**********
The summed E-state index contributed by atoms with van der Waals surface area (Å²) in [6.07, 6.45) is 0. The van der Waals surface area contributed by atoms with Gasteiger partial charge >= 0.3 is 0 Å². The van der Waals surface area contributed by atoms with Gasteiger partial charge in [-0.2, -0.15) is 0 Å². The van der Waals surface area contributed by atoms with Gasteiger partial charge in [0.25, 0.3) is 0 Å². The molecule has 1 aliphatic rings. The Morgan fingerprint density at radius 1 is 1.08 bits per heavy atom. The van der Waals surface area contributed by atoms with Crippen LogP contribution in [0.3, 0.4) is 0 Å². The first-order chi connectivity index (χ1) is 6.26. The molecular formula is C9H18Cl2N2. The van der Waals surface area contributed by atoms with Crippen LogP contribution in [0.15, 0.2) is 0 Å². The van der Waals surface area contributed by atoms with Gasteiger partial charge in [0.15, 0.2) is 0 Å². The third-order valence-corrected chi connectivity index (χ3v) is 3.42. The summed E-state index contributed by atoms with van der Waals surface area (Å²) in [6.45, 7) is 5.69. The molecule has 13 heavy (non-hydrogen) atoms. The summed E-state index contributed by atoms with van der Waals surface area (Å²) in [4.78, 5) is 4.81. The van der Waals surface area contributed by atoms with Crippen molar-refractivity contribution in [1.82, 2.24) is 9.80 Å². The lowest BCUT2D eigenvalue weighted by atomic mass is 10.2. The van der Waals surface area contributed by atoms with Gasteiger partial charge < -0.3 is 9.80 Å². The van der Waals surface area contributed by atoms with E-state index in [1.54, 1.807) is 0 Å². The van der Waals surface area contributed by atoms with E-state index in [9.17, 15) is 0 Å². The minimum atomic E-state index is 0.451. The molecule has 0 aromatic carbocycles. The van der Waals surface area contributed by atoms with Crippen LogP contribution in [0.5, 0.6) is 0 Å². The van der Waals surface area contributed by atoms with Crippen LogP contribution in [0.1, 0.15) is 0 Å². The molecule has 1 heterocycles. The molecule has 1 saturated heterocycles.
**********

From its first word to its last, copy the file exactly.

The summed E-state index contributed by atoms with van der Waals surface area (Å²) in [6.07, 6.45) is 0. The van der Waals surface area contributed by atoms with Gasteiger partial charge >= 0.3 is 0 Å². The van der Waals surface area contributed by atoms with Gasteiger partial charge in [-0.2, -0.15) is 0 Å². The van der Waals surface area contributed by atoms with Gasteiger partial charge in [0.25, 0.3) is 0 Å². The molecule has 1 aliphatic rings. The Morgan fingerprint density at radius 1 is 1.08 bits per heavy atom. The van der Waals surface area contributed by atoms with Crippen LogP contribution in [0.3, 0.4) is 0 Å². The first-order chi connectivity index (χ1) is 6.26. The molecular formula is C9H18Cl2N2. The van der Waals surface area contributed by atoms with Crippen LogP contribution in [0.15, 0.2) is 0 Å². The van der Waals surface area contributed by atoms with Gasteiger partial charge in [0.15, 0.2) is 0 Å². The third-order valence-corrected chi connectivity index (χ3v) is 3.42. The summed E-state index contributed by atoms with van der Waals surface area (Å²) in [6.45, 7) is 5.69. The molecule has 13 heavy (non-hydrogen) atoms. The summed E-state index contributed by atoms with van der Waals surface area (Å²) in [4.78, 5) is 4.81. The van der Waals surface area contributed by atoms with Crippen molar-refractivity contribution in [1.82, 2.24) is 9.80 Å². The lowest BCUT2D eigenvalue weighted by atomic mass is 10.2. The van der Waals surface area contributed by atoms with Gasteiger partial charge < -0.3 is 9.80 Å². The van der Waals surface area contributed by atoms with E-state index in [1.54, 1.807) is 0 Å². The van der Waals surface area contributed by atoms with E-state index in [9.17, 15) is 0 Å². The minimum atomic E-state index is 0.451. The molecule has 0 aromatic carbocycles. The van der Waals surface area contributed by atoms with Crippen LogP contribution in [0.5, 0.6) is 0 Å². The van der Waals surface area contributed by atoms with Crippen LogP contribution in [0.1, 0.15) is 0 Å². The molecule has 1 heterocycles. The molecule has 1 saturated heterocycles.